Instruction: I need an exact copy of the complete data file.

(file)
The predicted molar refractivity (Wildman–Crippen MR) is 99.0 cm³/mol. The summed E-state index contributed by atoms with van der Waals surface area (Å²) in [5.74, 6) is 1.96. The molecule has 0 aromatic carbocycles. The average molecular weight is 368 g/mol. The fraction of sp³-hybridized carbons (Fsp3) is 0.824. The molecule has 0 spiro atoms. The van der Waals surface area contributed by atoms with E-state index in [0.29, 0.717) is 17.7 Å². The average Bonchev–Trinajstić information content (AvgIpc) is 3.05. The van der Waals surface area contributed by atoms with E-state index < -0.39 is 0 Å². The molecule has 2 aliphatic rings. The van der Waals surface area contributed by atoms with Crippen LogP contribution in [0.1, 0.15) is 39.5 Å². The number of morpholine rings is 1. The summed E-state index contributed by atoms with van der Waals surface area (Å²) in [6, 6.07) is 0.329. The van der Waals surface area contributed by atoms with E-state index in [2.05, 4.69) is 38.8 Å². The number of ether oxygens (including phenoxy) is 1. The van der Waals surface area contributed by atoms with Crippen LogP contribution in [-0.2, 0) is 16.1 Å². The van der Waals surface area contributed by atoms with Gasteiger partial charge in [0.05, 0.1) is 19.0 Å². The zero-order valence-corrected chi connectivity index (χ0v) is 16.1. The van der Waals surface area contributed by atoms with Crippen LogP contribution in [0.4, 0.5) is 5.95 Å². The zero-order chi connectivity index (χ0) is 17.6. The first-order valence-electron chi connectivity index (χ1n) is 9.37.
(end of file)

The predicted molar refractivity (Wildman–Crippen MR) is 99.0 cm³/mol. The summed E-state index contributed by atoms with van der Waals surface area (Å²) in [5.74, 6) is 1.96. The molecule has 0 aromatic carbocycles. The average molecular weight is 368 g/mol. The fraction of sp³-hybridized carbons (Fsp3) is 0.824. The molecule has 0 spiro atoms. The van der Waals surface area contributed by atoms with E-state index in [0.29, 0.717) is 17.7 Å². The average Bonchev–Trinajstić information content (AvgIpc) is 3.05. The van der Waals surface area contributed by atoms with E-state index < -0.39 is 0 Å². The molecule has 2 aliphatic rings. The van der Waals surface area contributed by atoms with Crippen LogP contribution in [0.1, 0.15) is 39.5 Å². The number of morpholine rings is 1. The summed E-state index contributed by atoms with van der Waals surface area (Å²) in [6, 6.07) is 0.329. The van der Waals surface area contributed by atoms with E-state index in [2.05, 4.69) is 38.8 Å². The number of ether oxygens (including phenoxy) is 1. The van der Waals surface area contributed by atoms with Crippen LogP contribution in [-0.2, 0) is 16.1 Å². The van der Waals surface area contributed by atoms with Gasteiger partial charge in [0.05, 0.1) is 19.0 Å². The zero-order valence-corrected chi connectivity index (χ0v) is 16.1. The van der Waals surface area contributed by atoms with Crippen LogP contribution in [0.4, 0.5) is 5.95 Å². The zero-order chi connectivity index (χ0) is 17.6. The first-order valence-electron chi connectivity index (χ1n) is 9.37.